Follow Valerie Ormond and her career inspiring others.

An Ab-fab interview with awesome author Jaimie Admans!

It’s been so much fun to interview authors this season, especially those from the across the pond, that I wanted to share with you another one.  She’s a riot!  One of my most favorite BritComs is Absolutely Fabulous.  It is a pleasure to introduce to you the “ab-fab” Jaimie Admans.
 

Author Jaimie Admans

“Ab-fab” author Jaime Admans

Tell me a little about why you started writing.   I’ve always loved writing, when I was little I was always writing stories and I was absolutely rubbish at everything in school, all I wanted to do was write! It took me until I was about 15 to realize that I wanted to be a writer, and a couple more years to discover chick-lit and start writing that!

Why is chick lit a favorite genre?   
I love it because it’s feel-good escapism, I think. It’s also relatable. It’s stories about women just like me, who get themselves into embarrassing situations just like I do, and it usually has a happy ending, which gives us all hope! Chick-lit books are usually uplifting, fun, not too serious, and sometimes just what you need to take your mind off things or get lost in after a stressful day!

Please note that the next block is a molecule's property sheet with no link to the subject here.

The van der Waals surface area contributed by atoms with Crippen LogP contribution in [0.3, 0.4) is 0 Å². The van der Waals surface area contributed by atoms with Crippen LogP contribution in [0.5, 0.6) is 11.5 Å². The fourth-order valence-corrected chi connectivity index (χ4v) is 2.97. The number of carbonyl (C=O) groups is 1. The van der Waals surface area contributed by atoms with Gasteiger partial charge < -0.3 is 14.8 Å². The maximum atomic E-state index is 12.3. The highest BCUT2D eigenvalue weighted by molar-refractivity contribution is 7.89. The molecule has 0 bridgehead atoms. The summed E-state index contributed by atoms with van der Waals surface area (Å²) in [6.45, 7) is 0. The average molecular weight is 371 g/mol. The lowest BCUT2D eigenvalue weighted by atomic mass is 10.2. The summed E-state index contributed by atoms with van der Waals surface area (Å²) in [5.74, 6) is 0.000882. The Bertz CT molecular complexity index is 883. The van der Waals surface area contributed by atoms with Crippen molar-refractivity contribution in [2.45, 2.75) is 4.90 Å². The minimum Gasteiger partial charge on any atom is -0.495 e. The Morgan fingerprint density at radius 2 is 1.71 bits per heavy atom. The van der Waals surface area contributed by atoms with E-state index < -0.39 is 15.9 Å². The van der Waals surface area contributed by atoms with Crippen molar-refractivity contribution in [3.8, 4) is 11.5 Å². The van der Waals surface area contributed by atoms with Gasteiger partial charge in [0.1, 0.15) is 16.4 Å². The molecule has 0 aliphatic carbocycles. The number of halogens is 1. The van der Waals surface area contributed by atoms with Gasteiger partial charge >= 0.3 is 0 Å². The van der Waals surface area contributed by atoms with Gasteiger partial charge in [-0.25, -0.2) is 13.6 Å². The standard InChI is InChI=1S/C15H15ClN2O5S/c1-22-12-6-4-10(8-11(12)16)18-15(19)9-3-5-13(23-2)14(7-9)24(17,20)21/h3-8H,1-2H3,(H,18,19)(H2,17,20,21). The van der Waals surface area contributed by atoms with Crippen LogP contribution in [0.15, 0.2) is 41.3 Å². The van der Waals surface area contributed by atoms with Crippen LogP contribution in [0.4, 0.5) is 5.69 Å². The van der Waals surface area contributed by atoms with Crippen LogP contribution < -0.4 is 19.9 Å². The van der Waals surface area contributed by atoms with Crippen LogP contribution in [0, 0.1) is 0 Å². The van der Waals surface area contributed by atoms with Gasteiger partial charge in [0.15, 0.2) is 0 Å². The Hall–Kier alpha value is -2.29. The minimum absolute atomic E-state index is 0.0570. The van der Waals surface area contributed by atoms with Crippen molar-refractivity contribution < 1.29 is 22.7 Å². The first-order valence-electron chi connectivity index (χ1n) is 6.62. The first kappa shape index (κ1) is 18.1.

I absolutely loved the Bridget Jones stories.  Tell me about your writing as it relates to the UK.   
I think my writing is very British sounding. It’s always set in the UK, obviously because this is my home and the place I know best, and I use a lot of British ‘slang’ words that are second nature to me but other people have never heard of! It’s quite funny to get messages from Americans saying they didn’t get half the words in it, because it’s stuff I use in every day life! I recently read a list of British words with their alternative American versions and was quite surprised by how different we are!
You mean word’s like fag, serviette, boot, lorry, and corny?  You betcha and I love it!!!!! 

Where do you get your story ideas?  Any particular motivation?